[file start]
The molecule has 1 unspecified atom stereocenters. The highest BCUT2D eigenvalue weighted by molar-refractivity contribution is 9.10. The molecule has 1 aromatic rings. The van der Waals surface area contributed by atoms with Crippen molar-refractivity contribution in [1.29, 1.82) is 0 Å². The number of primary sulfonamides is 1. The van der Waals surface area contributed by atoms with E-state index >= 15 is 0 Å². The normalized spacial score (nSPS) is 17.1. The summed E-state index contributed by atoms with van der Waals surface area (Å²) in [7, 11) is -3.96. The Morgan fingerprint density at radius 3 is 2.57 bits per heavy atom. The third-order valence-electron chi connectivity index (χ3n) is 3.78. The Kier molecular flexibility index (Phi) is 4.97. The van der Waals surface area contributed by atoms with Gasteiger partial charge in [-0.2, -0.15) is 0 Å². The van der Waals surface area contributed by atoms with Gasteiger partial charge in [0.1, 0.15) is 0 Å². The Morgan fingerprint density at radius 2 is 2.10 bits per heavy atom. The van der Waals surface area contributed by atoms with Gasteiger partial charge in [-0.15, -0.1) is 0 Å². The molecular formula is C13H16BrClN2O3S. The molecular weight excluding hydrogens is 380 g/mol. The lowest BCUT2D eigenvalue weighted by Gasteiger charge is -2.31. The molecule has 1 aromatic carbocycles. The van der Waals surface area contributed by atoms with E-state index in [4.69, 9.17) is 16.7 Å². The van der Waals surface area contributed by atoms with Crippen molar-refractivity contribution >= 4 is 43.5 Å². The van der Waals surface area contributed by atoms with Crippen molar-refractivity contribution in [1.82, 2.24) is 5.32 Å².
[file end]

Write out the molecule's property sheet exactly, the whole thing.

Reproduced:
The molecule has 1 unspecified atom stereocenters. The highest BCUT2D eigenvalue weighted by molar-refractivity contribution is 9.10. The molecule has 1 aromatic rings. The van der Waals surface area contributed by atoms with Crippen molar-refractivity contribution in [1.29, 1.82) is 0 Å². The number of primary sulfonamides is 1. The van der Waals surface area contributed by atoms with E-state index >= 15 is 0 Å². The normalized spacial score (nSPS) is 17.1. The summed E-state index contributed by atoms with van der Waals surface area (Å²) in [7, 11) is -3.96. The Morgan fingerprint density at radius 3 is 2.57 bits per heavy atom. The third-order valence-electron chi connectivity index (χ3n) is 3.78. The Kier molecular flexibility index (Phi) is 4.97. The van der Waals surface area contributed by atoms with Gasteiger partial charge in [-0.2, -0.15) is 0 Å². The van der Waals surface area contributed by atoms with Gasteiger partial charge in [0.1, 0.15) is 0 Å². The Morgan fingerprint density at radius 2 is 2.10 bits per heavy atom. The van der Waals surface area contributed by atoms with Gasteiger partial charge in [-0.15, -0.1) is 0 Å². The molecular formula is C13H16BrClN2O3S. The molecular weight excluding hydrogens is 380 g/mol. The lowest BCUT2D eigenvalue weighted by Gasteiger charge is -2.31. The molecule has 1 aromatic carbocycles. The van der Waals surface area contributed by atoms with E-state index in [4.69, 9.17) is 16.7 Å². The van der Waals surface area contributed by atoms with Crippen molar-refractivity contribution >= 4 is 43.5 Å². The van der Waals surface area contributed by atoms with Crippen molar-refractivity contribution in [1.82, 2.24) is 5.32 Å².